Like many other products in the industry, vSphere “out of the box” is shipped optimized for Proof of Concept and pilot deployments. It is when vSphere is put into a production environment that Hardening Guidelines should be reviewed and applied as necessary.

What other changes have been made to the guide?

Top to Bottom Review

vSphere 6.0 is the first major release in a few years. As such, it was a good time to do a complete review of the Hardening Guide. Guidelines were updated, added or removed based on the incorporation of newer technologies and removal of older technologies. This was done with the great support of the vSphere R&D team and a number of product managers.

New Taxonomy

The Hardening Guide is consumed not only by individuals but also by other software such as scripts, VMware Configuration Manager, vRealize Air Compliance and a number of 3rd party solutions and organizations.

The primary driver for a new taxonomy was

  1. Ease of production
  2. Ease of use by solutions
  3. Ease of automation

Production of the Hardening Guide has changed from editing the Excel spreadsheet by hand to a database-driven solution that provides numerous advantages such as versioning, collaboration and other benefits.

From a programmatic standpoint I believe the new taxonomy will make the consumption of the Hardening Guide easier by solutions and automation tools.

The previous generation of the guides grouped guidelines by vSphere components. In the Excel spreadsheet this meant separate tabs such as “ESXi”, “vCenter”, “vNetwork”.

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Moving forward this changes to a flat taxonomy. Rather than grouping into separate tabs the vSphere 6.0 Hardening Guide will be a single sheet.

Guidelines will now be referenced as “Component.Guideline” For example, what used to be

enable-ad-auth

becomes

ESXi.enable-ad-auth

Unique Names

One of the problems this solves is giving each guideline a unique name. Within the vSphere Hardening Guide there were some guidelines are “the same” (e.g. “configure-NTP”). With this taxonomy, these values become unique. For example:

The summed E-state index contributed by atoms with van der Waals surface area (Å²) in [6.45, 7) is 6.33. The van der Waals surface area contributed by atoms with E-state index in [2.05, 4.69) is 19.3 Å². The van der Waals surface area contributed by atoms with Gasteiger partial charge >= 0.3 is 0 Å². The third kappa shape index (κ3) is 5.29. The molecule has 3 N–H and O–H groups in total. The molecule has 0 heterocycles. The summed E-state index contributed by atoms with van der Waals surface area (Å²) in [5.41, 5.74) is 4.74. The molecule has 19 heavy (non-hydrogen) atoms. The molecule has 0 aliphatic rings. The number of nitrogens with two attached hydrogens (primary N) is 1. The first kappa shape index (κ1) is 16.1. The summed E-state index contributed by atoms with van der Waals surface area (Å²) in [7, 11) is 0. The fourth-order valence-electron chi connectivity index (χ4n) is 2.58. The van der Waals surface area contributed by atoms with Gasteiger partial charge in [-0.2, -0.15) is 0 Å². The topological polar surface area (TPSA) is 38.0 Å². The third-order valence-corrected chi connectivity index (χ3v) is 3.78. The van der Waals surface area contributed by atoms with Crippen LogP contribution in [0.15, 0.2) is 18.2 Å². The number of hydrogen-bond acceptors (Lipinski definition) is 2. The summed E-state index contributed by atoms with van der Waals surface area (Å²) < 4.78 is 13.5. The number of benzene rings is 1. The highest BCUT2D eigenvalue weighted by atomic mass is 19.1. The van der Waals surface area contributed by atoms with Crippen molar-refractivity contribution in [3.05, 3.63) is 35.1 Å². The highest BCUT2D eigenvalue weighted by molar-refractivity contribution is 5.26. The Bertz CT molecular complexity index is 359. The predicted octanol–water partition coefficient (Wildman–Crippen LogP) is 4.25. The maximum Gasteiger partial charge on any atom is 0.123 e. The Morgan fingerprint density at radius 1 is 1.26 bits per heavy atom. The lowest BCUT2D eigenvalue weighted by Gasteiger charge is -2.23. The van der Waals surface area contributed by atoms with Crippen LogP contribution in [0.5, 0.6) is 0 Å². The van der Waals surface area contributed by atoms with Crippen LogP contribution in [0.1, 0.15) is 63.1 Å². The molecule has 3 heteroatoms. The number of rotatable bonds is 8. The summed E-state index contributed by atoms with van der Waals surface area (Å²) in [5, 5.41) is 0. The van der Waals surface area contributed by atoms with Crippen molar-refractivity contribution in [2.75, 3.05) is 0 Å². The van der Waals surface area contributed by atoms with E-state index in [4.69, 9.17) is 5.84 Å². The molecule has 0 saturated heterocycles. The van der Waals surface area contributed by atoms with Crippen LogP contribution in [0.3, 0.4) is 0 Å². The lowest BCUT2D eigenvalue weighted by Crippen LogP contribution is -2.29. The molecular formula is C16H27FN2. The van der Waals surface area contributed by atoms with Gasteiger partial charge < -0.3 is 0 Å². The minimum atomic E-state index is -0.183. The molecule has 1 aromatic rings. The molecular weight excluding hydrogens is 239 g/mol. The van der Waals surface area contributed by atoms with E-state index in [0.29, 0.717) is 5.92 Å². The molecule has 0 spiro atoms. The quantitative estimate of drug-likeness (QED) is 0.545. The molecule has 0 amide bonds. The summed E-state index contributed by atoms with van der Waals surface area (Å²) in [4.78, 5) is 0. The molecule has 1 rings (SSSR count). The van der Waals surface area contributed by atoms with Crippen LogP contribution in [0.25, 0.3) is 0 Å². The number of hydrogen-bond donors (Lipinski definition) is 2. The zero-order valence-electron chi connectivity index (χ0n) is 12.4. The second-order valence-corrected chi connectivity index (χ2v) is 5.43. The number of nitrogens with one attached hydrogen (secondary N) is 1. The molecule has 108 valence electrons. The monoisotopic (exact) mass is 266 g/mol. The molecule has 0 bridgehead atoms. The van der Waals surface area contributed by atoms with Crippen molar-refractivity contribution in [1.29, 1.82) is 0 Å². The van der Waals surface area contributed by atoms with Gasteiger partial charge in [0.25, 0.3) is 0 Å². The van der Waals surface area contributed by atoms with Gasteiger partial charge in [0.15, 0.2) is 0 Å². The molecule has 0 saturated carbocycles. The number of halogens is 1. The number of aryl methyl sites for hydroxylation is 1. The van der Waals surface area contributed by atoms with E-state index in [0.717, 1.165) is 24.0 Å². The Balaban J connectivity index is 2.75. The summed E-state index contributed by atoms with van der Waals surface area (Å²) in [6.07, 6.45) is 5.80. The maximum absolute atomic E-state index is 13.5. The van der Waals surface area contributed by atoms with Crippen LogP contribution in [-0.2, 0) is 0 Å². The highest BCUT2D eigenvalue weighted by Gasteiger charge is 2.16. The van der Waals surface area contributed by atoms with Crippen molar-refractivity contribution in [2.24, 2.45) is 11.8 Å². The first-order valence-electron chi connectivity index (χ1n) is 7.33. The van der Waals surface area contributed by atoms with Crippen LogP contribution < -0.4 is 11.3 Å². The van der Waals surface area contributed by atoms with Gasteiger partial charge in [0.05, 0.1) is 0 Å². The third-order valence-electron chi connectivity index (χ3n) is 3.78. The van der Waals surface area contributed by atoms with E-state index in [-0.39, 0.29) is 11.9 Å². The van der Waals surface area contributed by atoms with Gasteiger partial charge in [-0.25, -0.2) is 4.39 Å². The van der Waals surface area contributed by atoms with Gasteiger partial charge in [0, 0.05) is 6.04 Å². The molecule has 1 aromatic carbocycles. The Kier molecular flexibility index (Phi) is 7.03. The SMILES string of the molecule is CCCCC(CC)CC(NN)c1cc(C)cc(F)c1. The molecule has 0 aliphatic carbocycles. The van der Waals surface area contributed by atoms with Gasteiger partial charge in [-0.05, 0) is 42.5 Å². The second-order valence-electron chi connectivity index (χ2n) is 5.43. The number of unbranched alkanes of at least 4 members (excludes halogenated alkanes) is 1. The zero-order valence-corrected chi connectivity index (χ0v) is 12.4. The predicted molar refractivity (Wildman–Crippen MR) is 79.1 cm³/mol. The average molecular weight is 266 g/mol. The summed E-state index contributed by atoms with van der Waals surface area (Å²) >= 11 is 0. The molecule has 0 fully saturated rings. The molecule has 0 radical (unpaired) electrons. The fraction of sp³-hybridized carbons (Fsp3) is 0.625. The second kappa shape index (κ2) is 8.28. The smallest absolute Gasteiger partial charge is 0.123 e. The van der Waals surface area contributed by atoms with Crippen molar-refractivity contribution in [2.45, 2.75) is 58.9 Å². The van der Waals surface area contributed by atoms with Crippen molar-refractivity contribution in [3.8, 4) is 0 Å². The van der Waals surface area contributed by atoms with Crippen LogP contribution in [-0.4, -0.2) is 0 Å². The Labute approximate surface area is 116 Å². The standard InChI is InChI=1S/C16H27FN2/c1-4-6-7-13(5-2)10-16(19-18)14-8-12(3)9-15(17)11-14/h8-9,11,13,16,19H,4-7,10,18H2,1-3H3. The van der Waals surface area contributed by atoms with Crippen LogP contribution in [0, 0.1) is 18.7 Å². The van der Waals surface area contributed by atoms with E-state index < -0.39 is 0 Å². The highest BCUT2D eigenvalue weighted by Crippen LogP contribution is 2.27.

Before:

configure-ntp ESXi

After:

ESXi.configure-ntp

As mentioned, the vSphere 6.0 Hardening Guide will now be delivered as a single sheet Excel workbook rather than separate sheets. (That method will also be available for 6.0 but deprecated in future releases) Other methods of delivery such as CSV, PDF and XML are being considered. Your feedback will help define them.

Wrap up

In closing, the biggest goal of the vSphere Hardening Guide is to move towards making security easier to implement and manage. This is a first step of a process. It sets the stage for more things to come. By separating out the Operational Guidance from the Programmatic Guidance and creating a new taxonomy I hope to enable more interesting things moving forward.

A beta of the vSphere 6.0 Hardening Guide will made available in the near future.

Your feedback is valuable to me. You can reach me on Twitter at @vspheresecurity or via email directly at mfoley at vmware.com.

About the Author

Mike Foley

Mike Foley is a Senior Technical Marketing Manager at VMware. His primary focus is on security of the core platform (vSphere). He is the current keeper of the vSphere Hardening Guide. His primary goal is to help IT/VI Admins build more secure platforms that stand up to scrutiny from security teams. Previously, Mike was on the evangelist team at RSA where he concentrated on virtualization and cloud security and contributed as a member of the product architect team. Mike has a blog at http://yelof.com and contributes to the VMware vSphere and Security blogs as well. Follow him at @vSphereSecurity on Twitter